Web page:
LONDON, VIENNA – The Business Benchmark on Farm Animal Welfare (BBFAW) published its tenth annual list of 150 global food companies, ranking them based on their investment, implementation and success in making animal welfare programs an instrumental part of their business strategy and that of their supplier-partners. Companies from 25 countries were represented on the list and included the categories of: food producers, food retailers and wholesalers and restaurants and bars. The BBFAW analyzed the companies’ farm animal welfare policies, management systems, reporting and performance using 37 criteria.
“As such it is the most authoritative and comprehensive global account of corporate practice for on-farm animal welfare,” according to the BBFAW, which is supported by Compassion in World Farming and Four Paws.
In its summary, the BBFAW said food companies have made significant progress since the first ranking was published in 2012, but more improvement is needed. For example, many companies have adopted animal welfare policies, assigned responsibilities to managers, established specific goals and developed auditing systems to confirm the company’s policies are being utilized.
“However, reporting on farm animal welfare performance is lagging,” BBFAW said in its report of the 2021 results. “While over half of the companies covered by the benchmark (are) now reporting at least some animal welfare performance data, it is often not possible to understand how companies are translating policy commitments into action, nor is it possible to get an accurate picture of the welfare impact on animals.”
In its report, BBFAW said one of the areas needing attention is proof of improved performance among the companies and that they are slow to deliver meaningful results of their animal welfare program impacts.
“What this tells us is that whilst a significant proportion of companies – 119 in total (or 79%) – have published formal improvement objectives for farm animal welfare, many of these companies are not reporting improved welfare for animals on the ground,” the report said.
Results were divided into six impact ratings, including two tiers each in the categories of: “Integral to business strategy (Tier 1 and 2); some evidence of implementation (Tier 3 and 4); and limited or no evidence (Tier 5 and 6).
Among the highest-ranking meat and poultry companies in 2021, were Cargill, Maple Leaf Foods, Marfrig Global Foods SA, Cranswick PLC and Marfrig Global, all of which were included in Tier 2. Among those, Maple Leaf Foods moved up one tier while Cranswick move down one tier.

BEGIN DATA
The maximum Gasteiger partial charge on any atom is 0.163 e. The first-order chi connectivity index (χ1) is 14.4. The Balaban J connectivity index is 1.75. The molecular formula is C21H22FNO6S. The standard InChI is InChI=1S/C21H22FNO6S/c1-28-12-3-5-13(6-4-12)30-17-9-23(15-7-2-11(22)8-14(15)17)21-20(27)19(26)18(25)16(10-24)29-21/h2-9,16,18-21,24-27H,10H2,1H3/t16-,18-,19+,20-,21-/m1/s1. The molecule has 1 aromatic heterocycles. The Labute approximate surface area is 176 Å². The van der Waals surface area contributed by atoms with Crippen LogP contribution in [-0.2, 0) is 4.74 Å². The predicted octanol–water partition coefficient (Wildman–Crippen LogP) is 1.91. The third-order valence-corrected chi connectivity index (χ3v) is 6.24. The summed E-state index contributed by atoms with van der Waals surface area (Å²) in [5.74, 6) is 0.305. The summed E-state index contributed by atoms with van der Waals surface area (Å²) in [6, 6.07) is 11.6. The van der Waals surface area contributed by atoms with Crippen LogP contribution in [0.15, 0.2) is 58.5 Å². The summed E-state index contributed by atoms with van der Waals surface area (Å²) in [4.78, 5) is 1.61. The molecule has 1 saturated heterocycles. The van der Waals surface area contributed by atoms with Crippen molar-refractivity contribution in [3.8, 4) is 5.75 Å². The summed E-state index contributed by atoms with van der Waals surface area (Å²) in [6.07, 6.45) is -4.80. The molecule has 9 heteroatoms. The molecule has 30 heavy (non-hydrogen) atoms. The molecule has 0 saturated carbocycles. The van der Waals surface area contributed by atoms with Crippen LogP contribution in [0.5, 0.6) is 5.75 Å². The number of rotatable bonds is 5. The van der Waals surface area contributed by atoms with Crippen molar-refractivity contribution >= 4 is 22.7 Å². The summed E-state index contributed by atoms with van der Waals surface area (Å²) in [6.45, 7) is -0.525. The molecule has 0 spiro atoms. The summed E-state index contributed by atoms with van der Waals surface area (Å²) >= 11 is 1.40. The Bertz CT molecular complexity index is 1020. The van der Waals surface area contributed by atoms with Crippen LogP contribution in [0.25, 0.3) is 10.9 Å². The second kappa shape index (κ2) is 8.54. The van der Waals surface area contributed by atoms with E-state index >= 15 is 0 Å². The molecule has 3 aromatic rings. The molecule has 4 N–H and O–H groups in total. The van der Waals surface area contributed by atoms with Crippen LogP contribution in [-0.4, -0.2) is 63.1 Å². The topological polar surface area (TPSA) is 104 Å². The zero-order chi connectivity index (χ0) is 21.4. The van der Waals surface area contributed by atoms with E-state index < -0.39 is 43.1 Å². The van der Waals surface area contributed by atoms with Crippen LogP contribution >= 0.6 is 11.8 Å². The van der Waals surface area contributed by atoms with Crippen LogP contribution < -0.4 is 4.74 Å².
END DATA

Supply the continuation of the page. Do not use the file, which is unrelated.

“We're proud of our recent, full conversion of all our sow barns to our Advanced Open Sow Housing system that enables our sows to choose when they eat, socialize, play and rest,” said Kathleen Long, DVM, vice president of animal care at Maple Leaf. “We appreciate our collaboration with the Business Benchmark on Farm Animal Welfare as we strive for ongoing, continuous improvement in our animal care programs.”
Cargill pointed out that 2022 marks the sixth consecutive year the company was ranked in Tier 2.
“We are proud of our continued high ranking in this year’s BBFAW report, as well as the work we’re doing every day to advance animal welfare within our operations, with our customers, along our supply chains and across the industry,” said Nick Wolfenden, Cargill’s global sustainable animal welfare director. “As we deliver protein to the world, we embrace the responsibility to make sure animals are treated with dignity and respect.”
Moving down, to tier 3, was Danish Crown and Nestle SA. Meanwhile BRF SA, JBS SA and Perdue Farms all maintained their Tier 3 position from the previous year. Returning Tier 4 companies included OSI Group, Campbell Soup Co., Tönnies Group and WH Group Ltd., parent company of Smithfield Foods Inc. Dropping to Tier 4 from the previous year were Hormel Foods Corp., KraftHeinz, Tyson Foods Inc.
Tier 5 included ConAgra, Industrias Bachoco (which moved up from Tier 6 last year), Sanderson Farms and Seaboard Corp.